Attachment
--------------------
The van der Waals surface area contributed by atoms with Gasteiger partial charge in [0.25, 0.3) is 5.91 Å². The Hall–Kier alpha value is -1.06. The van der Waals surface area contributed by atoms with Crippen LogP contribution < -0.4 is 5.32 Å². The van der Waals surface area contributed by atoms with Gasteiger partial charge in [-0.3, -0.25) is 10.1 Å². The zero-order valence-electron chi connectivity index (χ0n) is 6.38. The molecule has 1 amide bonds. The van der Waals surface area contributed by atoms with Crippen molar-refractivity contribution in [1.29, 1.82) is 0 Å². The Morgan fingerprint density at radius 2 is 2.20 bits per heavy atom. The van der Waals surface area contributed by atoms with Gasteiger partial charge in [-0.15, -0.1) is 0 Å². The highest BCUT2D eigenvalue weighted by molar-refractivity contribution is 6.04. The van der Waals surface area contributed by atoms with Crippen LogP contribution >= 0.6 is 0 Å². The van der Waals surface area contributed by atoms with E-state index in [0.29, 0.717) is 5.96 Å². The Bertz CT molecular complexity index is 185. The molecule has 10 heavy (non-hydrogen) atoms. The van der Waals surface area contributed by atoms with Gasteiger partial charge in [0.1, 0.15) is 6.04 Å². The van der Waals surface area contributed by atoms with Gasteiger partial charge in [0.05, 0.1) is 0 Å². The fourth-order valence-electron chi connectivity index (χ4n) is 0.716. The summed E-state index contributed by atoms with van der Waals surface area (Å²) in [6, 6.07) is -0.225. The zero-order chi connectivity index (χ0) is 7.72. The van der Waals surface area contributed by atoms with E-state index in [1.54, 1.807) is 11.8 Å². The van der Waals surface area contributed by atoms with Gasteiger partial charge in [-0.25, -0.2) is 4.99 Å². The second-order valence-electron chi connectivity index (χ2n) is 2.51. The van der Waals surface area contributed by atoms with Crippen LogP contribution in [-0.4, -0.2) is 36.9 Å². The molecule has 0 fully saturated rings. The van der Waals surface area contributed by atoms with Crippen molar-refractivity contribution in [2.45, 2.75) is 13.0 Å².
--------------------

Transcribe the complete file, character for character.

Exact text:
The van der Waals surface area contributed by atoms with Gasteiger partial charge in [0.25, 0.3) is 5.91 Å². The Hall–Kier alpha value is -1.06. The van der Waals surface area contributed by atoms with Crippen LogP contribution < -0.4 is 5.32 Å². The van der Waals surface area contributed by atoms with Gasteiger partial charge in [-0.3, -0.25) is 10.1 Å². The zero-order valence-electron chi connectivity index (χ0n) is 6.38. The molecule has 1 amide bonds. The van der Waals surface area contributed by atoms with Crippen molar-refractivity contribution in [1.29, 1.82) is 0 Å². The Morgan fingerprint density at radius 2 is 2.20 bits per heavy atom. The van der Waals surface area contributed by atoms with Gasteiger partial charge in [-0.15, -0.1) is 0 Å². The highest BCUT2D eigenvalue weighted by molar-refractivity contribution is 6.04. The van der Waals surface area contributed by atoms with Crippen LogP contribution >= 0.6 is 0 Å². The van der Waals surface area contributed by atoms with E-state index in [0.29, 0.717) is 5.96 Å². The Bertz CT molecular complexity index is 185. The molecule has 10 heavy (non-hydrogen) atoms. The van der Waals surface area contributed by atoms with Gasteiger partial charge in [0.1, 0.15) is 6.04 Å². The van der Waals surface area contributed by atoms with Gasteiger partial charge in [0.05, 0.1) is 0 Å². The fourth-order valence-electron chi connectivity index (χ4n) is 0.716. The summed E-state index contributed by atoms with van der Waals surface area (Å²) in [6, 6.07) is -0.225. The zero-order chi connectivity index (χ0) is 7.72. The van der Waals surface area contributed by atoms with E-state index in [1.54, 1.807) is 11.8 Å². The van der Waals surface area contributed by atoms with Gasteiger partial charge in [-0.25, -0.2) is 4.99 Å². The second-order valence-electron chi connectivity index (χ2n) is 2.51. The van der Waals surface area contributed by atoms with Crippen LogP contribution in [-0.4, -0.2) is 36.9 Å². The molecule has 0 fully saturated rings. The van der Waals surface area contributed by atoms with Crippen molar-refractivity contribution in [2.45, 2.75) is 13.0 Å².